Austin Ambulance WW11

Army Lorry
This Austin K2 Ambulance was captured at Dunkirk by the Germans on both the Russian and the Western fronts.
On the right is the same vehicle with German markings

Possibly the best known Army vehicle is the Khaki coloured Austin 2-ton Field Ambulance with its large and distinctive Red Cross markings, and a story told by a Polish driver of this Austin which has the distinction of having been engaged "on both sides", and has been recaptured in France.

Retreating into Dunkirk in 1940, it had to be regretfully abandoned, and its driver did his best to immobilize it in the few minutes available in that great scramble. Ignition and other electrical equipment was smashed or otherwise destroyed, and then the driver joined the queue for the cross-Channel trip.

The Nazis, however, considered the ambulance valuable booty and immediately towed it away to their workshop to join their "forced labour".

It emerged still an Austin, but with Bosch electrical equipment, and other "frills" to suit the Nazi idea as to what should constitute an Army ambulance. An additional front seat had been fitted, the body had been completely metal panelled and doors added to the cab, the whole repainted in the German army colours. A new first-Aid cabinet and cupboard had been built-in, brackets fitted to carry new petrol "jerricans," and special rear lamps developed by the Germans for safe night convoy work. German number plates and a trident unit sign were also added.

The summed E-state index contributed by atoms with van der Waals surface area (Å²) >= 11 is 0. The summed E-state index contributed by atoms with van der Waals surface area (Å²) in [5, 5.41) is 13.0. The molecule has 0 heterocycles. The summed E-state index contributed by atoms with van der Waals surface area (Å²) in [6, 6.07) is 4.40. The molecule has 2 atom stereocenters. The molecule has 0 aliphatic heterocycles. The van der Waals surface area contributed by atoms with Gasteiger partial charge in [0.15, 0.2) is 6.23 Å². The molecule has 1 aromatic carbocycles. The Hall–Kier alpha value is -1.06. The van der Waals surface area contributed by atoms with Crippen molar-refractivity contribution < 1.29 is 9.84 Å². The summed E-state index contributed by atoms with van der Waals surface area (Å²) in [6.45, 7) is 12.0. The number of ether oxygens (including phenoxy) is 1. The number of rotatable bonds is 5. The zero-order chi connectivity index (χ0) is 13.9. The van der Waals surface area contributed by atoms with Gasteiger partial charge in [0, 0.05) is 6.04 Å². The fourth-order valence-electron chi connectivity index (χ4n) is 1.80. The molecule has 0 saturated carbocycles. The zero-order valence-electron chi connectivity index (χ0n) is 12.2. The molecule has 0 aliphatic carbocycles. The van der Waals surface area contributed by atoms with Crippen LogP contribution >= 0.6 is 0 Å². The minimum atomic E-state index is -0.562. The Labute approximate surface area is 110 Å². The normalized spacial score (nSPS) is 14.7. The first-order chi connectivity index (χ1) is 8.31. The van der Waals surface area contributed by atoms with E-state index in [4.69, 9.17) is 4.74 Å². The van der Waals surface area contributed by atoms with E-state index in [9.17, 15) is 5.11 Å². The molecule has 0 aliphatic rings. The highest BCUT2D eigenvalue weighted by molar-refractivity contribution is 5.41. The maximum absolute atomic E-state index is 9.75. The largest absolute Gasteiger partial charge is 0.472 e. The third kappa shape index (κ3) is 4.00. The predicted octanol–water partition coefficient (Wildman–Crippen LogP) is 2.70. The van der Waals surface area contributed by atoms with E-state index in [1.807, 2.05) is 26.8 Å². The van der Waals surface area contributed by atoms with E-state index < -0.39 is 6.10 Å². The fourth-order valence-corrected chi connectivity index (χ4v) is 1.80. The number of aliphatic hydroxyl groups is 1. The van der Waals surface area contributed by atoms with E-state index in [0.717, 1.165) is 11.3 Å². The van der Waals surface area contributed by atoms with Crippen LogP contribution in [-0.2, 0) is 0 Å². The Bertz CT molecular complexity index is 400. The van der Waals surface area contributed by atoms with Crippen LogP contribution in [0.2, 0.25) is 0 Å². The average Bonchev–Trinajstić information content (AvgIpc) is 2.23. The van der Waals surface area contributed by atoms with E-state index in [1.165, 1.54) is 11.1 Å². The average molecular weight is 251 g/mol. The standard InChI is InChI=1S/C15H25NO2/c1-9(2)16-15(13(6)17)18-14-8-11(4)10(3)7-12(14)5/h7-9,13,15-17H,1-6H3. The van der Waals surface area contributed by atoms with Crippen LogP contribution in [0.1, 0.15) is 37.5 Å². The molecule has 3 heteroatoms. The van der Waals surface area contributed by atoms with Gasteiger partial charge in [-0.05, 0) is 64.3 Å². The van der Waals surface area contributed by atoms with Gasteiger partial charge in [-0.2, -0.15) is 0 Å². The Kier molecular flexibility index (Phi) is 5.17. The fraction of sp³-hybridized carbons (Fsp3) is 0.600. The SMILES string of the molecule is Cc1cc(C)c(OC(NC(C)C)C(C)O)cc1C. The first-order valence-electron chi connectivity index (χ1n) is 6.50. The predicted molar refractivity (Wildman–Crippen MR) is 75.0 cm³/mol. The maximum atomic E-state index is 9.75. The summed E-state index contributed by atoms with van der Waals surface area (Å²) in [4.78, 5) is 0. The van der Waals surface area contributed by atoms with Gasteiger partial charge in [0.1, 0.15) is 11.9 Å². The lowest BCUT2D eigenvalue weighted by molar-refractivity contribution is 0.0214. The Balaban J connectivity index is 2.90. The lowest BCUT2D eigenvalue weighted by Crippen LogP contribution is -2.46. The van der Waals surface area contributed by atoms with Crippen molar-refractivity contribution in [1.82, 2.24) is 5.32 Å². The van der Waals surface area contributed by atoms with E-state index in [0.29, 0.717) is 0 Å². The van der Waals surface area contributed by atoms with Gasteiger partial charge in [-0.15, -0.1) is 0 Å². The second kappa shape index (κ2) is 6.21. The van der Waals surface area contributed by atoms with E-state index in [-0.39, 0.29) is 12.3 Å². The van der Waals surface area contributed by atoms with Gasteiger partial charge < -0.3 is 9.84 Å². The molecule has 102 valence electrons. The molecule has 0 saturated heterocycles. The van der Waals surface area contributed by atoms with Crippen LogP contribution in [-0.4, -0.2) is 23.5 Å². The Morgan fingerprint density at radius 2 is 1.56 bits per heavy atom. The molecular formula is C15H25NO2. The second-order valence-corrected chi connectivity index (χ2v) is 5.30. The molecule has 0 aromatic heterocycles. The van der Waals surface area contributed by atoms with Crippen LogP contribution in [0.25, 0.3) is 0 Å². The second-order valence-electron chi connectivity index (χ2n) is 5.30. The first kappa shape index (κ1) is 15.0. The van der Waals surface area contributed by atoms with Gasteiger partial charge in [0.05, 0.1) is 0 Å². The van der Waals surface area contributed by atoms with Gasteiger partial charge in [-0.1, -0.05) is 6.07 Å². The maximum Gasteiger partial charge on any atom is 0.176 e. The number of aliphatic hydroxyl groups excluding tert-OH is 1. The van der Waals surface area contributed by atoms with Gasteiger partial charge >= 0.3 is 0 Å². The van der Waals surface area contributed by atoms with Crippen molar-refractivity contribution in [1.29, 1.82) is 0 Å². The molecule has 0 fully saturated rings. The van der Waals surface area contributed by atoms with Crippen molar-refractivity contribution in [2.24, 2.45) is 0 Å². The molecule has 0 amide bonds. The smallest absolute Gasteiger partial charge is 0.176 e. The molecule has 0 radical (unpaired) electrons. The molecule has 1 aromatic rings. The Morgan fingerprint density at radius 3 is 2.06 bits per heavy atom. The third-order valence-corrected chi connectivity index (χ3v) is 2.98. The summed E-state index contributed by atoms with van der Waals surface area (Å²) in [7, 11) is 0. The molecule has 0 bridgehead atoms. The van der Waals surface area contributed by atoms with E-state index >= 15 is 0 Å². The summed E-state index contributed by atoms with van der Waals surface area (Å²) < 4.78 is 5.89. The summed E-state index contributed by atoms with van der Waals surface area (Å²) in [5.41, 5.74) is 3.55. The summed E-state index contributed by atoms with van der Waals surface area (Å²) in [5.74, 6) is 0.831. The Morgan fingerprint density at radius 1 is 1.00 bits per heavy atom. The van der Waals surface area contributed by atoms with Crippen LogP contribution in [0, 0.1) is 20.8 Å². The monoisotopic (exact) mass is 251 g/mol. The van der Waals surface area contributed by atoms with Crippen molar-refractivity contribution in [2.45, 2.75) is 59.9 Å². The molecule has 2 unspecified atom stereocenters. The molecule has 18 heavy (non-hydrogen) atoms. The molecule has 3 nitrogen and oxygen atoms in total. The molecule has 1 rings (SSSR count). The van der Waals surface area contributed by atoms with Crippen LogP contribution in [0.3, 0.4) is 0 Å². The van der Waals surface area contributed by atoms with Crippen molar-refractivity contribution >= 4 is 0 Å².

In its new guise it continued its errands of mercy throughout France and Germany, till it was eventually posted to the Russian Front. There it withstood all the rigours of the Russian winter and sustained many battle scars, and with the re-opening of the Allied Western Front on D day it again, ran across Germany to France.

In a battle at Commeux on August 20'h, the British recaptured the ambulance, but this time its driver decided it was preferable to stay put and he and his vehicle were taken prisoner.

Shrapnel and bullet holes in the body are obvious souvenirs of the service it has seen on the various battle fronts, and one hole right through the driver's door suggests, at best, a narrow escape for somebody during his war effort.

Field-Marshal Montgomery was impressed by its history and performance and in recognition of such "services rendered" he recommended that the ambulance be returned to its manufacturers at Longbridge. After all the years of perilous service it was found to have a reasonable performance, although in need of an engine overhaul and brake re-lining. This veteran now bears the inscription:- "Austin V.2 Ambulance as recaptured from the Nazis at Commeux, France, on'August 20th, 1944. Presented to the Austin Motor Co. by the Commander-in-Chief, 21st Army Group."